As part of our “Stocking the Perfect Bar” series, last month we covered essential spirits, elixirs, cordials, and other specialty types of liquors that can help your bar and your restaurant business flourish. This month, we asked Molly Horn, Head Bartender at Farmers Fishers Bakers in Washington, D.C., to highlight some best practices for wine lists and bar programs.
Our goal for this bar-centric series is to offer helpful guidelines to achieving higher sales and increasing the appeal of your overall bar program, while showcasing the spirits you offer, along with compelling wine lists + bar offerings – a program, if you will – for guests to enjoy the best possible bar experience in your establishment. Here are some of Molly’s recommendations:
Wine: what goes on the list? The objective here is to offer a great selection of traditional favorites that can complement most dishes, along with introducing a few new, local offerings of your choice to catch a guest’s eye or interest.
For traditional regional whites, Molly recommends these primary selections: sauvignon blanc (New Zealand, California, Bordeaux), pinot grigio (Oregon, Italy), riesling (Washington, Alsace, Germany), and chardonnay (Napa and Burgundy). As for traditional regional reds, Molly suggests: pinot noir (California, Oregon), temperanillo (Spain), malbec (California, Argentina), merlot (California, South America), cabernet sauvignon (California, Bordeaux), and zinfandel (California or Australia).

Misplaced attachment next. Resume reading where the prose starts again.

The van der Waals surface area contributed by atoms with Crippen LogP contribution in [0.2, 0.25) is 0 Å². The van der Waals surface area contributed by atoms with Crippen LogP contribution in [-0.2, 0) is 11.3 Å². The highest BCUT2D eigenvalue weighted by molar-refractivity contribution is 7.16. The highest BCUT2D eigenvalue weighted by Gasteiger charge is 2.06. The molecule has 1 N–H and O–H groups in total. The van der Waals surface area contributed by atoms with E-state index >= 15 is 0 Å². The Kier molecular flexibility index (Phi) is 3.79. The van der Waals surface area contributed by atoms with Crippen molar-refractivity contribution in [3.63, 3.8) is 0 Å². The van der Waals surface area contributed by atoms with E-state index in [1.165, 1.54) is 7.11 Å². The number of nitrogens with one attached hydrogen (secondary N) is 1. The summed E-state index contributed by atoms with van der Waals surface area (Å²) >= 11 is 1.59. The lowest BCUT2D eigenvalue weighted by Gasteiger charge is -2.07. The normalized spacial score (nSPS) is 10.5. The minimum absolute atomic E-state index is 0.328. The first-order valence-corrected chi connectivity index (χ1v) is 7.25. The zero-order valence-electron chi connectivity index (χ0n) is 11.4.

Include these traditional white and red favorites while rotating in a few unique and interesting local wines on a regular basis to add some flair and tempt guests to try a new varietal with their meal.
Beer: it’s not just about bottles anymore! A good beer program can be as simple as utilizing six dedicated draught lines and one seasonally rotating beer, to showcasing over 20 regular selections on tap at any given time. The development depends on your vision, but the most important aspect of any good beer program, says Molly, is that the beer selections reflect the integrity of the bar program as a whole. For example, if you use top-shelf spirits, take the same measures with your beer selections.
To build your beer program, Molly recommends starting with a good light beer, such as a Kolsch or a Pilsner, balanced with a big, hoppy IPA and a medium-bodied local Amber, like a good wheat-driven Hefeweisen. She also suggests adding items such as a fun, seasonal beer (like an imperial stout in the winter or a spiced ale in the fall), as well as local microbrews to support area producers and distributors. She always recommends having beers available on tap – it’s a much more economical way to receive, store, and serve your beers. But if space is an issue, consider a mix of tap lines and bottled or can selections.
The References: more to learn! Always a great go-to series for beginners, Molly suggests Wine for Dummies and Beer for Dummies, as well as Karen Macneil’s The Wine Bible.